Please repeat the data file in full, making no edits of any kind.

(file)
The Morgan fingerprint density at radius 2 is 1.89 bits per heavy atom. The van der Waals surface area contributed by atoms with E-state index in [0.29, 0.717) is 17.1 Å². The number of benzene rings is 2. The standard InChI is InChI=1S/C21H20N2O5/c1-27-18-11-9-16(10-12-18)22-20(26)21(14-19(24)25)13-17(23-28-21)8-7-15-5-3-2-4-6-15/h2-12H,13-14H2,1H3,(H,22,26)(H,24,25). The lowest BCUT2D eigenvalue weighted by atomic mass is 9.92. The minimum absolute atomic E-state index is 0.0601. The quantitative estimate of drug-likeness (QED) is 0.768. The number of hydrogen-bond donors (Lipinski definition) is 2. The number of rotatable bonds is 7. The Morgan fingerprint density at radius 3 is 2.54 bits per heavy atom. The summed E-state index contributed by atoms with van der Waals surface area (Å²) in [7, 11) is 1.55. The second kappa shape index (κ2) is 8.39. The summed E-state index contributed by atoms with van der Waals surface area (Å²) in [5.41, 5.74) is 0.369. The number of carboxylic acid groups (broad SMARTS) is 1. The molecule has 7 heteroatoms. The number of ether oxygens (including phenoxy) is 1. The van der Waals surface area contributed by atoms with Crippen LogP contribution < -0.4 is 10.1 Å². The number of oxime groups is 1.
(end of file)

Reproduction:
The Morgan fingerprint density at radius 2 is 1.89 bits per heavy atom. The van der Waals surface area contributed by atoms with E-state index in [0.29, 0.717) is 17.1 Å². The number of benzene rings is 2. The standard InChI is InChI=1S/C21H20N2O5/c1-27-18-11-9-16(10-12-18)22-20(26)21(14-19(24)25)13-17(23-28-21)8-7-15-5-3-2-4-6-15/h2-12H,13-14H2,1H3,(H,22,26)(H,24,25). The lowest BCUT2D eigenvalue weighted by atomic mass is 9.92. The minimum absolute atomic E-state index is 0.0601. The quantitative estimate of drug-likeness (QED) is 0.768. The number of hydrogen-bond donors (Lipinski definition) is 2. The number of rotatable bonds is 7. The Morgan fingerprint density at radius 3 is 2.54 bits per heavy atom. The summed E-state index contributed by atoms with van der Waals surface area (Å²) in [7, 11) is 1.55. The second kappa shape index (κ2) is 8.39. The summed E-state index contributed by atoms with van der Waals surface area (Å²) in [5.41, 5.74) is 0.369. The number of carboxylic acid groups (broad SMARTS) is 1. The molecule has 7 heteroatoms. The number of ether oxygens (including phenoxy) is 1. The van der Waals surface area contributed by atoms with Crippen LogP contribution < -0.4 is 10.1 Å². The number of oxime groups is 1.